Mike and Sarah share Sunday posts, as they are two widows who are in a new relationship together. Today’s post is from Sarah:
This past week has been a long one. Mike’s company got a big computer virus and since he is their only IT person, he’s been working nonstop to try and restore their entire system and get it back up and running, virus free. That has meant lots of long long hours working, much of it up at the office. I’ll admit his sudden absence after having been home 24/7 for the past few months definitely has the triggers talking. It’s as if the widow part of me is suddenly on high alert because a person is here less than normal and it doesn’t compute. It only knows to be worrying that this means death and pain are coming.
It’s nothing on an earth-shattering scale of course. I’m not having anxiety attacks or panicking that he’s going to die… but it’s still on my mind. And a bit more at the forefront of my mind than usual. I think it’s something good to share about because it’s one of those things that most people in my life never even know I go through. Eight years after losing my first fiance, most people think that having a second one means life has been reset. Nope. Instead, there are a hundred little moments woven into my new life with my new person that happen because of what I’ve been through before. Some good, some hard.
That means Mike being at work for long, long hours this past week and seeing him for maybe only an hour at the end of the night triggers my brain. It means that doing some of the chores around the house this past week that he would normally do, like mowing the lawn, makes me think, “Well, at least if he dies, now I know I can mow the lawn. I’m that much more prepared!” Do non-widowed people think of those things when stuff like this comes up? I don’t know, maybe some do. I know I never did before I was widowed though. The tsunamis of emotion aren’t here hardly ever anymore… but still there are tremors.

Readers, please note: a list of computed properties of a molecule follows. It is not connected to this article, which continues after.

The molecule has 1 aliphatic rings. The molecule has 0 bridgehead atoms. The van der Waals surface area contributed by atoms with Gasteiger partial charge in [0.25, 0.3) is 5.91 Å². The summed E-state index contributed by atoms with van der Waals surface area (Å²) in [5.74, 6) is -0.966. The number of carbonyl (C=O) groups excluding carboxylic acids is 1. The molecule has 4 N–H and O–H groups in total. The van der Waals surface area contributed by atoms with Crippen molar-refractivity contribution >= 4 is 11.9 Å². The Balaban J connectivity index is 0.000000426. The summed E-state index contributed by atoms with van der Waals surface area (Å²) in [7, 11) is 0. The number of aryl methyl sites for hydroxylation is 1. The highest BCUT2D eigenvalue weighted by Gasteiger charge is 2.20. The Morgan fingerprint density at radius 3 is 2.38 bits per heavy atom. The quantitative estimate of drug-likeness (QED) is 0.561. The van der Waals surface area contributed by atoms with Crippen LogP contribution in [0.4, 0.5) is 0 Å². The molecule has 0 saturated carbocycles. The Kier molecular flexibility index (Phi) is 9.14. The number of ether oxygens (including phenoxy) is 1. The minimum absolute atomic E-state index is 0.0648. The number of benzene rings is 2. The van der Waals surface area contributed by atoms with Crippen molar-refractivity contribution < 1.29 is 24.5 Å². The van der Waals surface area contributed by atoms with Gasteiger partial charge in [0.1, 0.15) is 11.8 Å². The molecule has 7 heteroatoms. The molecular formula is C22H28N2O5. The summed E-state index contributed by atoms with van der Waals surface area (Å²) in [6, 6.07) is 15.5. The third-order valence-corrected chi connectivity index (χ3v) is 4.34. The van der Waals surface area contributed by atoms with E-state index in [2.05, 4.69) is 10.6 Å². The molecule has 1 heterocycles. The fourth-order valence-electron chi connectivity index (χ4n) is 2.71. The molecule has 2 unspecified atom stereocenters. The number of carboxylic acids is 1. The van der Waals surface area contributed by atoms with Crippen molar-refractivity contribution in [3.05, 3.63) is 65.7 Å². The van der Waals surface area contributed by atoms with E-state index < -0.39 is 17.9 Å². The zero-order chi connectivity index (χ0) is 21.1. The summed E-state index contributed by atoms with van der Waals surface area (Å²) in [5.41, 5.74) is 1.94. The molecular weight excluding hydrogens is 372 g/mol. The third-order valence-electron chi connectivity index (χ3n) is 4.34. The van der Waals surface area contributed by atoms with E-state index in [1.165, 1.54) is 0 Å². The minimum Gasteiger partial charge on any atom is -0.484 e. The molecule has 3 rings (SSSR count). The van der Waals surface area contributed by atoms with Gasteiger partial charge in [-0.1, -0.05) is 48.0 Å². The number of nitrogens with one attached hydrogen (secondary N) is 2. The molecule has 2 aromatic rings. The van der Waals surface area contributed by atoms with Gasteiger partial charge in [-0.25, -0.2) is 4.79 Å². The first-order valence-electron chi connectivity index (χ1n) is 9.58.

To combat some of this stress for myself, I’m trying to slow down a bit. Spending time out in the garden planting things, and watching the birds and listening to the humming of the bees on the flowers. Watching things grow. Watching them weather the storms and the sun and the unknowns of each day as they make their way from tiny seedlings to strong plants. I think that’s why I find comfort in nature so much… despite whatever is thrown at it – scorching heat, blistering snow storms, wildfires, hurricanes and more – nature just keeps on coming. It just keeps growing through the hard stuff. And some of the hard stuff is even vital to its development. I think when I look at nature, I realize I’m somehow going to be okay too. Through all of it – through everything I’ve been through and whatever is yet to come that I don’t know about… if nature can keep on coming , then I can too.